The book is Yoga Ph.D.: Integrating the Life of the Mind and the Wisdom of the Body. There is a strong start on page four with this statement::
"Yoga is a product of a particular place and time, constantly changing to fit cultural contexts. Yoga is a timeless method to escape the conditioning of history, a technology for accessing the alternative state of consciousnesses that are our birthright as human beings."
I have witnessed this myself in my own personal journey on the mat, how yoga has changed from classes that had to be sought out to an industry with studios in every town.
She poses the questions "is Yoga really 5000 years old?" and should we as modern yogis really care? Neither were answered in a concrete way, rather it's left open to the reader to decide what is important. Personally, I like the idea of being part of practice that has possibly spanned thousands of years. I don't imagine that the way I conduct myself is the same as the ancient yogis, but rather like all things worth keeping, it has evolved to suit me where I am in time.
Yoga being largely body based in today's culture was addressed. Horton talks about going beyond that and getting into Handstand Psychotherapy, or getting into the emotional exploration of the posture practice and creating release of old ways and changing our thought process. I think this is something all yogis go through at some point. That "ah ha" moment, when you realize your mind is what is stopping you from getting into a posture and then suddenly you can do it. For me it was bakasana. For ten years I could not do it. Then I got divorced and up I flew. I dumped the emotional baggage holding me down and got into a healthy relationship with myself, and my now husband. I rewrote my script, as Horton suggests.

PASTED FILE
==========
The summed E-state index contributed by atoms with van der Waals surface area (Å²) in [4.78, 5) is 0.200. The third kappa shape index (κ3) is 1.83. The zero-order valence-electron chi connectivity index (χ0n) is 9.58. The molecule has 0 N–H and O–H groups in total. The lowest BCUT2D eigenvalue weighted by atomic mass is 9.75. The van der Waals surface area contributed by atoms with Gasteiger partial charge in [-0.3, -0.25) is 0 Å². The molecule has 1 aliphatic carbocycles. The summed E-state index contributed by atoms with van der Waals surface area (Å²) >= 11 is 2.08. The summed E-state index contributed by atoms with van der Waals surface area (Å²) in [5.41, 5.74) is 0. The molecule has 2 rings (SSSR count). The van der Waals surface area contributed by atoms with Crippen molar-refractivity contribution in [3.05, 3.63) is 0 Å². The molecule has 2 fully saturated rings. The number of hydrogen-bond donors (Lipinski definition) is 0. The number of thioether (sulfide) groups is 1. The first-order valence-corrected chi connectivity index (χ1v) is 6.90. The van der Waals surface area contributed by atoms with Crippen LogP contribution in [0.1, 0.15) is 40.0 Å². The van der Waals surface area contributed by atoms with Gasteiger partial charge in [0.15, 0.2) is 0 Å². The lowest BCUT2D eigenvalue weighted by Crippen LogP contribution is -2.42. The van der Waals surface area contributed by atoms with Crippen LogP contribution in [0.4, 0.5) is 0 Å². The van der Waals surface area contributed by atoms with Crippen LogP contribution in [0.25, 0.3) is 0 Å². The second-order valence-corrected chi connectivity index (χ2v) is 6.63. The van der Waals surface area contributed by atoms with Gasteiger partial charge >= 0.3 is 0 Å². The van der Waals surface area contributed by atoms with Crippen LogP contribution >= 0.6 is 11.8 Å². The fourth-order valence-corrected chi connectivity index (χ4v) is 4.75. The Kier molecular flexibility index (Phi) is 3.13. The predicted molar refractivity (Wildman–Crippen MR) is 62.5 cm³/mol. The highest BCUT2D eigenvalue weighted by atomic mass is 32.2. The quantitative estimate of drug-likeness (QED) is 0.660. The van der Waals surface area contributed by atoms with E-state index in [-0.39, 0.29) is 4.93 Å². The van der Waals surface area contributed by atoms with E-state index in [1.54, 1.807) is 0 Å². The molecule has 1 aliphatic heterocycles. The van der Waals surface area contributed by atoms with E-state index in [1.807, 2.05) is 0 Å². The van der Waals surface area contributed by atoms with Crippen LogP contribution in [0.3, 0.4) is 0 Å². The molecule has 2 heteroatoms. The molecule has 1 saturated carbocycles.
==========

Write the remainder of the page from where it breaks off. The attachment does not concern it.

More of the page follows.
After Handstand Psychotherapy, the book naturally unfolds in the discussion of the spirituality of yoga. Or as Horton aptly calls it, the "s" word; as the "word is culturally booby trapped". In the beginning of my practice, calling yoga spiritual felt awkward. I didn't want people to think I joined a cult or religion. What she discusses and I discovered, is that once I was able to get through my emotional mine field, I understood how my actions not only affect me but those around me. That yoga changed how I wanted to live day to day for myself and everyone. That is the spiritual experience of yoga.
From there, Horton addresses the need to balance the pure physical practice with the actual science of yoga that integrates the mind, body, and spirit. To begin to use "critical thinking" to examine what is presented, shedding the old ideas that no longer serve us, and groom new, productive ideas. How to live in awareness and how to make smart, intuitive choices.
Once of the ways she talks about critical thinking is by developing a home yoga practice. Studios are businesses that want you to come through the doors. I, as a teacher, want to see you on a mat in front of me. But, from my own experience, I agree that it is critical to unroll your mat at home. Sit quietly. Start to move. Feel your body and listen to the cues it gives you. Explore. Developing a home practice, as emphasized by Horton, will make your studio practice better, your life better, the world better.
This has been less review and more reflection on Carol Horton's book Yoga Ph.D., how it expressed many of the same viewpoints I have. It shares history and stories of yoga being born in America. Its not a how to, but more a why - a why we should explore this perhaps ancient practice for ourselves. A very worthy read, indeed.
Click here for an in depth bio of Carol Horton, Ph.D..